# Food for thought Sets logic and applied science

## Main Question or Discussion Point

I was just reading an article the other day about the debate in public schools about teaching evolution as an absolute truth as it has been taght for the past umteen years. Not saying that I'm a proponent of creationism or even that I'm not, but there are some serious flaws in teaching it as the absolute truth considering much of it deals in pure speculation...

So anyway, this got me wondering what exactly constitutes scientific proof? Is there even such thing as absolute proof in science? Or are we doomed to only see evidence and not the entire picture?

The biggest problem lies in an area very familiar to us mathematicians: in set theory. Let's say we are given a theory. Now this theory is supported by a possibly infinite set of evidence. However, each single piece of evidence may or may not (more likely than not in my opinion) belong to the set of evidence supporting another theory also. In many, possibly infinite, circumstances, the single element of evidence may belong to a possibly infinite amount of sets each supporting a different theory. Also, given a theory with a possibly infinite supporting data set, there is also is more likely than not a possibly infinite amount of intersections with the data sets of other theories and each intersection may contain many, or, you guessed it, possibly infinite elements...

You can see how this gets old really quick...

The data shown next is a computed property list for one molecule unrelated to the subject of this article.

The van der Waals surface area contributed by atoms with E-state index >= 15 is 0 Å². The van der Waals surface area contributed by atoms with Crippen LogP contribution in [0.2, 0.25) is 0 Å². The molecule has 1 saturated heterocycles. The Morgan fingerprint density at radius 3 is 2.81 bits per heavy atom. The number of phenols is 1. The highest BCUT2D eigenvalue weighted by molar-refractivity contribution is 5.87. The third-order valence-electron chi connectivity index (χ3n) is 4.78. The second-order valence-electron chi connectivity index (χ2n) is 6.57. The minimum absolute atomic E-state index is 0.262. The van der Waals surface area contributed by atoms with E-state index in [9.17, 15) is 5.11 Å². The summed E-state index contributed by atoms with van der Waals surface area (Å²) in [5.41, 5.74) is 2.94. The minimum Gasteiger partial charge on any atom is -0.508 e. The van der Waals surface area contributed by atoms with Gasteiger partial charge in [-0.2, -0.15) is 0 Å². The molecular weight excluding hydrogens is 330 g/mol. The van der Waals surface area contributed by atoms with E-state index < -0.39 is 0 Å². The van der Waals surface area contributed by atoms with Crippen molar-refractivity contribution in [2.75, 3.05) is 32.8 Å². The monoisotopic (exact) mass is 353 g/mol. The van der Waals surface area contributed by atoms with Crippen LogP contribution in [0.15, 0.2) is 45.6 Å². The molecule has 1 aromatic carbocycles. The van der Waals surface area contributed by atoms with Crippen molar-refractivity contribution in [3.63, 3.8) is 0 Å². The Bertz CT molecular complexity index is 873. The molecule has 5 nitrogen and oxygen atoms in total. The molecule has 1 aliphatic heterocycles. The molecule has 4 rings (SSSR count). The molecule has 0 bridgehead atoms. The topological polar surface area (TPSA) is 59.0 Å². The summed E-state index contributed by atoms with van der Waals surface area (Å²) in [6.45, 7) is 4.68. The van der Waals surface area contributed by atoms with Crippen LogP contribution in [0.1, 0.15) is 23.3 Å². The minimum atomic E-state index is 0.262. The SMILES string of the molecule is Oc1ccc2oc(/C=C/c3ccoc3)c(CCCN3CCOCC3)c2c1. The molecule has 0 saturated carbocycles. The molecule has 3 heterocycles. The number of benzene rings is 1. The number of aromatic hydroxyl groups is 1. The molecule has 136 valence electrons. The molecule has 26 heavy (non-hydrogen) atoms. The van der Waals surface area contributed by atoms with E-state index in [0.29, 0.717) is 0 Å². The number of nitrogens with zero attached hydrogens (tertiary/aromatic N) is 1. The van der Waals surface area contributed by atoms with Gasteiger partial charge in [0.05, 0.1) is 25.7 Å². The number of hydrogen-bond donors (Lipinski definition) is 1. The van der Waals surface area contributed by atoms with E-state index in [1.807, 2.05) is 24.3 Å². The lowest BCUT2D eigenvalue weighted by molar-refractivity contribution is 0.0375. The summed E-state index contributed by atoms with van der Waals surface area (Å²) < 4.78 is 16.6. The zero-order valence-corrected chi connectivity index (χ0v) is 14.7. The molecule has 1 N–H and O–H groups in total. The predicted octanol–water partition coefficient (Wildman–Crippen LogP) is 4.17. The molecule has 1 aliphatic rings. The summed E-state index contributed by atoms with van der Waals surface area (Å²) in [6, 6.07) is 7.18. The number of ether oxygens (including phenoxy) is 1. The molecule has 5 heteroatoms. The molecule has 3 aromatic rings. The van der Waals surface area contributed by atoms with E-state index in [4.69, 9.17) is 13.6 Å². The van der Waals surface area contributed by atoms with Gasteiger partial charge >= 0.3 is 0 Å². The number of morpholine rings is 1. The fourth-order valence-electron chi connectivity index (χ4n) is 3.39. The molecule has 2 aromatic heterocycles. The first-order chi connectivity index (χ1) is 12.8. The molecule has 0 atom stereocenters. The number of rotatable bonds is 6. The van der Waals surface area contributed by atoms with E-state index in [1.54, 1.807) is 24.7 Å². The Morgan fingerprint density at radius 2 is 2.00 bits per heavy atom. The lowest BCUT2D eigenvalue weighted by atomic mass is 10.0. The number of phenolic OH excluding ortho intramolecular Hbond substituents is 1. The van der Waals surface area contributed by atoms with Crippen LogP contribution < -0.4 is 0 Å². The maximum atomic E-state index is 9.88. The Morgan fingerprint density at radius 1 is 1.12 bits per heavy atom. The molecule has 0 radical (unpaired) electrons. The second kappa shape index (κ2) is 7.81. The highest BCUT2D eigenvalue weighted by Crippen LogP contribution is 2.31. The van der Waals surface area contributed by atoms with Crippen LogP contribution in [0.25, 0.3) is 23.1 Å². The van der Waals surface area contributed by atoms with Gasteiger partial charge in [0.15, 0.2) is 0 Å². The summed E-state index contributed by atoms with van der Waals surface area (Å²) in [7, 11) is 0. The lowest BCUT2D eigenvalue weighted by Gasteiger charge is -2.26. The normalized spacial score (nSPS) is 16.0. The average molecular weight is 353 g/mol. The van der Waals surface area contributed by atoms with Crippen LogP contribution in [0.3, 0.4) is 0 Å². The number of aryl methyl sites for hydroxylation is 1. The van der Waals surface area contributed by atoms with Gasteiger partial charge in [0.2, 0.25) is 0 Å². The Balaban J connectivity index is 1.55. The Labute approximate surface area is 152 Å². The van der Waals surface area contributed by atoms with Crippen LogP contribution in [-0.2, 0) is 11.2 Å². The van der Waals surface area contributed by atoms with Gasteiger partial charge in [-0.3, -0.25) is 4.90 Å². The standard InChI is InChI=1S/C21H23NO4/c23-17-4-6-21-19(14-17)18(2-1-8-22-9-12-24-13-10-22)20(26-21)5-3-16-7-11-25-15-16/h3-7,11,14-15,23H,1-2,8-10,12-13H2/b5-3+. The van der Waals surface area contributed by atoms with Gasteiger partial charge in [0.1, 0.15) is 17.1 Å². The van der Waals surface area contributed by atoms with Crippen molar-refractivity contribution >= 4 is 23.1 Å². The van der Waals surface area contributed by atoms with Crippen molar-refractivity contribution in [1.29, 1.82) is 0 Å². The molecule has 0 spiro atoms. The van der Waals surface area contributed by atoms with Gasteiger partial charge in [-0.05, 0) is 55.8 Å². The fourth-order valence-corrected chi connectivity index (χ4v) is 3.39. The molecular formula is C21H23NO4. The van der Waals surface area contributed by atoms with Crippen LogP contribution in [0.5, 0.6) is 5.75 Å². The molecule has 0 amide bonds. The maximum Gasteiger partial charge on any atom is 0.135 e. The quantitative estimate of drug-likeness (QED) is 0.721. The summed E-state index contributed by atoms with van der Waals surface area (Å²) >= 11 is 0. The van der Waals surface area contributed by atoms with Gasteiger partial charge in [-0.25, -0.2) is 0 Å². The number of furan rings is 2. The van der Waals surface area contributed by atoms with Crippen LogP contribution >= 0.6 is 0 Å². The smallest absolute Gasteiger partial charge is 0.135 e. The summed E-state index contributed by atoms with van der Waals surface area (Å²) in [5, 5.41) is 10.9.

Anyway not having looked at as much set theory as I would have liked to lately, I came to a question that I could not answer. And I really do not know if it is answerable...

Suppose you are given two sets whose intersection contains infinitely many elements. Does this restriction require one set to be a subset of the other? (if they are both subsets of each other then we have equality and thus the trivial conclusion) And also if not, can you think of an example?

For instance, an example of the affirmative would be that the integers and rationals have an infinite intersection and the integers are indeed a subset of the rationals.

Related Set Theory, Logic, Probability, Statistics News on Phys.org
Ok nvm this answer was obvious... I over complicated it.

Oh and btw the answer is obviously no and can easily be seen by drawing your basic coordinate axes and arbitrarily choosing two intersecting sets in which neither is a subset of the other... Which seems to imply that a scientific theory can never be proven no matter how much data there is to support it... What a bummer.

chiro
To me truth is something that everybody can agree on. Absolute truth is something that absolutely everybody can agree on.

To me it's all relative and too many people make it about certainty when it's not since having incomplete information means you are working under uncertainty and that you will be making inductive inferences based on data that you don't have.

It might help you to understand how statistics is advancing to answer your question since it with its foundations in probability take a look at this very thing with sets corresponding to events.